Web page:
Governor Snyder says he does not expect consumers will be inconvenienced:

"And I always like to ask the question: When people went out of state, when we went on vacation, or people went out of state and went into a grocery store, I don’t know many of us who as we purchased these goods, we stopped in the aisle and yelled we were outraged because there wasn’t a sticker on them," Snyder said.

 Mark Murray, the president of the Meijer retail chain, says his stores do not expect to lay off people because of the new law.

He says the new law will allow his stores to compete with shopping clubs that were not covered by the item-pricing requirement, and retailers in neighboring states.

"They don’t have to item price. This is a competitive leveling of the playing field, and we believe we can take advantage of it to grow sales in every store and have that, in turn – hours are related to how much we sell," said Murray.

But retail employee unions say they fear there will be layoffs.

Item-pricing was popular with much of the public. The law just signed by Snyder has a provision that makes sure the new law cannot be reversed by a citizen referendum.

Economy
4:26 pm
Fri March 25, 2011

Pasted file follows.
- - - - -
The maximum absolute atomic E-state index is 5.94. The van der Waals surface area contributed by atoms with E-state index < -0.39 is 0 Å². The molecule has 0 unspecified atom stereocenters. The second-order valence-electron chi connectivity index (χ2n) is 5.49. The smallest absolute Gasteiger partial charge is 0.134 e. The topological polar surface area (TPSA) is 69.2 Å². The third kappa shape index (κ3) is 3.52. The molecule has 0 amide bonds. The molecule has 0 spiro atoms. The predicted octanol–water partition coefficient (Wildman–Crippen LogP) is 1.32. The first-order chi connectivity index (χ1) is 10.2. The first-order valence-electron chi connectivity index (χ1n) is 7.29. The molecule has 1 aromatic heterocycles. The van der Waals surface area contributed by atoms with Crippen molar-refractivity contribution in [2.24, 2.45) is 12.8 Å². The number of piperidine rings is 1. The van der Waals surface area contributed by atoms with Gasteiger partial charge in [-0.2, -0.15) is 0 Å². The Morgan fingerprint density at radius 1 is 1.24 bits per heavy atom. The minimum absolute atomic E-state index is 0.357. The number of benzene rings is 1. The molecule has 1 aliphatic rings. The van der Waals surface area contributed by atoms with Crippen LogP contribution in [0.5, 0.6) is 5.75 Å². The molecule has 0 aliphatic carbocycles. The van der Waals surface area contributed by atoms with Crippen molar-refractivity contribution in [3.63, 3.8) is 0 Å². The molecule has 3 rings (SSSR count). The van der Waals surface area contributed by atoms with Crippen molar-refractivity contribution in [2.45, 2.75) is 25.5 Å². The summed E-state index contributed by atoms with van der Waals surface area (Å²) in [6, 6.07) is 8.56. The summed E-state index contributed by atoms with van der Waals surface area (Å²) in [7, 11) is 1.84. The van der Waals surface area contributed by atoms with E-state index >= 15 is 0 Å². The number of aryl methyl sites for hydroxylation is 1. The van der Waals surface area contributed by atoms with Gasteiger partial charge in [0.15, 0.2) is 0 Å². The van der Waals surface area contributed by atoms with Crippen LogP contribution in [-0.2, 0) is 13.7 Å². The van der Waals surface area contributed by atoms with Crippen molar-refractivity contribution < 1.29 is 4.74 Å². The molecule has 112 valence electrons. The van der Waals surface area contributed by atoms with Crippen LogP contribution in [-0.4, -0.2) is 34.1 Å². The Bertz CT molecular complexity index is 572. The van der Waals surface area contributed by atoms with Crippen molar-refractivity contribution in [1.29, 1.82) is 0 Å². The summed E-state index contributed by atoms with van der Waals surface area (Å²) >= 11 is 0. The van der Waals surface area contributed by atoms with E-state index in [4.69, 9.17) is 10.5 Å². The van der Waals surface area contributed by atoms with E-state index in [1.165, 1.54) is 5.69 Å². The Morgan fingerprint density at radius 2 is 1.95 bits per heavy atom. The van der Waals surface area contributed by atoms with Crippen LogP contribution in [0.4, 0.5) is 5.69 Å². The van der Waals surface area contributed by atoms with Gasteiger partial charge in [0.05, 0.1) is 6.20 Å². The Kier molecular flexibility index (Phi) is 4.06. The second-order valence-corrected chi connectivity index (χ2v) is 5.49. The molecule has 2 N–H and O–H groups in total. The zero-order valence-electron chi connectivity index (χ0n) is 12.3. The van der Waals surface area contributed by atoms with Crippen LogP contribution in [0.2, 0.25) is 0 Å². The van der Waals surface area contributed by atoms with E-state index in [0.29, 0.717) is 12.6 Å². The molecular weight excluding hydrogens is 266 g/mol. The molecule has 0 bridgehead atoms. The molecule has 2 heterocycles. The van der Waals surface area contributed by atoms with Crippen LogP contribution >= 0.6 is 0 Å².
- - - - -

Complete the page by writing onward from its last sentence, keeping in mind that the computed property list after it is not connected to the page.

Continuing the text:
Population expert sees good news in state Census data

The man in charge of charting population trends for Michigan says he would not be surprised to see the out-migration of people from the state reverse course.

The new U.S. Census data says Michigan lost people over the last decade.

State Demographer Ken Darga says Michiganders left the state in droves over the past decade for places like Florida where jobs were more plentiful. Now, Darga says, they may be ready to come back -- Florida’s jobless rate is higher than Michigan’s.

Darga discussed the good news on the Michigan public TV show  “Off The Record.”

“The economy is starting to turn around. There’s a lot of good news about Michigan’s economy in the past year or so.”

“Michigan has lost a lot of young people to Florida – as well as senior citizens – because Florida used to be one of the big states that had low unemployment and it was a place you could go to find a job while Michigan was in a one-state recession. But now, Florida’s unemployment rate is higher than Michigan’s.”

“One of the things I’ll be looking for is to see if some of those Michigan natives who moved to Florida are going to start coming back.”